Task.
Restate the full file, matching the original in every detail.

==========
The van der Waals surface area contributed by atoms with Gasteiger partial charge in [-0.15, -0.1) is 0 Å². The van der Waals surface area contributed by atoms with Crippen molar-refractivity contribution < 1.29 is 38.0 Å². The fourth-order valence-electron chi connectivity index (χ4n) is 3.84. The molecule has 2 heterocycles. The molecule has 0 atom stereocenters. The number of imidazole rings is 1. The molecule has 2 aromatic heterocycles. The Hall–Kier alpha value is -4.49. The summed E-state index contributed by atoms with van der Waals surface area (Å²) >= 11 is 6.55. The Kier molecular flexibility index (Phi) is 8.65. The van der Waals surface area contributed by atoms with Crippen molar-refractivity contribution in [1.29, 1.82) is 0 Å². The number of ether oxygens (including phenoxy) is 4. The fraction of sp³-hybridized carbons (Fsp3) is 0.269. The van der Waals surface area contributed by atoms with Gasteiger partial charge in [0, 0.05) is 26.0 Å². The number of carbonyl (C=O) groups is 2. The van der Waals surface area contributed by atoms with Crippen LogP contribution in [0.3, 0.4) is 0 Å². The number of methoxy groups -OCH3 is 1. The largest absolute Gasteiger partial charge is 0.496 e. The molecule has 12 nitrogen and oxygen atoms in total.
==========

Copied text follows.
The van der Waals surface area contributed by atoms with Gasteiger partial charge in [-0.15, -0.1) is 0 Å². The van der Waals surface area contributed by atoms with Crippen molar-refractivity contribution < 1.29 is 38.0 Å². The fourth-order valence-electron chi connectivity index (χ4n) is 3.84. The molecule has 2 heterocycles. The molecule has 0 atom stereocenters. The number of imidazole rings is 1. The molecule has 2 aromatic heterocycles. The Hall–Kier alpha value is -4.49. The summed E-state index contributed by atoms with van der Waals surface area (Å²) >= 11 is 6.55. The Kier molecular flexibility index (Phi) is 8.65. The van der Waals surface area contributed by atoms with Crippen molar-refractivity contribution in [1.29, 1.82) is 0 Å². The number of ether oxygens (including phenoxy) is 4. The fraction of sp³-hybridized carbons (Fsp3) is 0.269. The van der Waals surface area contributed by atoms with Gasteiger partial charge in [0, 0.05) is 26.0 Å². The number of carbonyl (C=O) groups is 2. The van der Waals surface area contributed by atoms with Crippen LogP contribution in [0.3, 0.4) is 0 Å². The number of methoxy groups -OCH3 is 1. The largest absolute Gasteiger partial charge is 0.496 e. The molecule has 12 nitrogen and oxygen atoms in total.